We put everything we had into the pitch and the future of our activist art group, STAA COLLECTIVE. With adrenaline, we continued through the optiMize challenge, and the idea of transferring started getting further away. Eventually, we pitched after weeks of hard work, and we won the grant. I was in awe. This was the sign. optiMize was providing me with the opportunity for me to make Michigan exactly what I wanted it to be, to take control of my life with the resources I had. I am not lying when I say optiMize is the best thing that has happened to me while at Michigan. Without the community and dedication of the optiMize team and the opportunity to pursue a dream of mine and my partners, I would have never stayed here. optiMize gave me a reason to stay here, and a reason to love Michigan. I am forever grateful for what the Social Innovation Challenge has provided to my life and the community it has given to me.

We, in STAA COLLECTIVE, have primarily been working on or social presence online, in order to engage with people worldwide about the topics we are passionate about. Over the summer, we have gained a substantial following online, but truly the most rewarding part of it has been the openness of strangers to our collective. We have had countless messages sent to us from individuals opening up to us and being vulnerable about their experiences with intimacy, navigating their identity, and much more. We have had many people reach out, asking about the collective and possibility for collaboration. Although our impact has been through the digital world, we could not be more honored by all of the individuals that trust us enough to tell us about the intimate parts of their lives and experiences. That is our goal of STAA COLLECTIVE, to create artwork that is vulnerable and honest enough for others to open up and start larger conversations.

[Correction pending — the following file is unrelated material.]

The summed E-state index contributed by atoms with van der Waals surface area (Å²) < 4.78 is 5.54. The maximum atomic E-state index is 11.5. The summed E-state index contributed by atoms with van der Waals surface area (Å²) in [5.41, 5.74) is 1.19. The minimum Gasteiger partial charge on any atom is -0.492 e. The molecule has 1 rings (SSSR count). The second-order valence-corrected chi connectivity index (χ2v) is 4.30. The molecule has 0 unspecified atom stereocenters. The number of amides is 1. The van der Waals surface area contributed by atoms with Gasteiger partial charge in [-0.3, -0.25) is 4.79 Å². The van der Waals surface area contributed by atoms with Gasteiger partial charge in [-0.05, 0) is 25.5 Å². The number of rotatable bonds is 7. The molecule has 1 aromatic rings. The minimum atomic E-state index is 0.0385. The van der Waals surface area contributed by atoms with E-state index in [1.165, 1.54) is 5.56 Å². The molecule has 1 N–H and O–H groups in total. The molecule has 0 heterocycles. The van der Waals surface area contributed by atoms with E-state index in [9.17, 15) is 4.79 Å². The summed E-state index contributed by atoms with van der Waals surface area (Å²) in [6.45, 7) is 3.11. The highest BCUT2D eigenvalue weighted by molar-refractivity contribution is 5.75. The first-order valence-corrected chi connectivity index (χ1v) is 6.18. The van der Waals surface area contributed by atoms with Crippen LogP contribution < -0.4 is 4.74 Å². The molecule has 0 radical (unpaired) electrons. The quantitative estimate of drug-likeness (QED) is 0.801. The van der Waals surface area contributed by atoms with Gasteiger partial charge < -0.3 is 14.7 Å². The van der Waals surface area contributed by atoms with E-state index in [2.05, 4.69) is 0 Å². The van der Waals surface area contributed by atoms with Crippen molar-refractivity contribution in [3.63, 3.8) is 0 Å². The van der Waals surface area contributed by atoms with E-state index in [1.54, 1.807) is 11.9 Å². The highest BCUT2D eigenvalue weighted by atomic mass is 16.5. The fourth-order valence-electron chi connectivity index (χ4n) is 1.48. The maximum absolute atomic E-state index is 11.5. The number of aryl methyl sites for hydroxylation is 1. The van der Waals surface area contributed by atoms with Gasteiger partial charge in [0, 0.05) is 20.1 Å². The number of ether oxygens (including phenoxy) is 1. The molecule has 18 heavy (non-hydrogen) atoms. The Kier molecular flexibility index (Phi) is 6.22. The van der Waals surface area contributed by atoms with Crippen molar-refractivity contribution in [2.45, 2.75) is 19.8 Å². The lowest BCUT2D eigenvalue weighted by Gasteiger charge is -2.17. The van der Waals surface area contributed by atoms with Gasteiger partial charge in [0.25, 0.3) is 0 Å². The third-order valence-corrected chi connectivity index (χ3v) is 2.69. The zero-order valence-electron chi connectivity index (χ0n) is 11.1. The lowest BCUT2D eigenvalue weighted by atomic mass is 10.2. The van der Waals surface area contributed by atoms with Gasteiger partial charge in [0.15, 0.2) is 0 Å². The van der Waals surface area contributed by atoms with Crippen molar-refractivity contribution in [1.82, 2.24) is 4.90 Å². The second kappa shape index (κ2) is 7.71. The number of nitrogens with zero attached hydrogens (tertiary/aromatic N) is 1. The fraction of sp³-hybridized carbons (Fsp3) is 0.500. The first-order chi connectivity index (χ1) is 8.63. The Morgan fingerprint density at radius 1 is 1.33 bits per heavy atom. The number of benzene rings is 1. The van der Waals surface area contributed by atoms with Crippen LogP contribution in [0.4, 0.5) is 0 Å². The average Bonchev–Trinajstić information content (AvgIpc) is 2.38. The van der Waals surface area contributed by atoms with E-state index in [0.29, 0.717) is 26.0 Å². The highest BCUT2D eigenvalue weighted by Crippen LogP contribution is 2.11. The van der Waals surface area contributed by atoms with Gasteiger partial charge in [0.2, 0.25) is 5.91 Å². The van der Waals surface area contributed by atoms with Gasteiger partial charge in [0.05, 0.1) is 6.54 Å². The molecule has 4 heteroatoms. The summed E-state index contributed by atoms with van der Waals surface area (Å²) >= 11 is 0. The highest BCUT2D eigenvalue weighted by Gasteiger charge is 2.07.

As an artist, I am passionate about creating meaningful work to create change in the world. I am passionate about art and design, as well as the topics of intimacy, sexuality, gender, and identity. The ability to combine all of my passions into one project, one brand, one collective, is a dream that I am currently curating. STAA COLLECTIVE'S goal is to challenge societal norms on intimacy, sexuality, identity, and individuality through individual and collaborative art projects. We are a partnership of young artists that use art as a way to initiate conversations around sexuality and identity through the universal language of art.

I remember when I first saw about optiMize when I was on a bus headed to the Art and Design school. I remember reading an optiMize poster that said something along the lines of 'Have an idea? Want to make a difference? Join optiMize’s Social Innovation Challenge. After talking with another friend about the poster, we decided to look up optiMize online and were immediately drawn in to how welcoming and giving the community seemed. I applied with an idea at the time, and as the workshops started, I started feeling like part of the community of people wanting to make a change in the world.

Aissa Cabrales, Mi Casa Es Tu Casa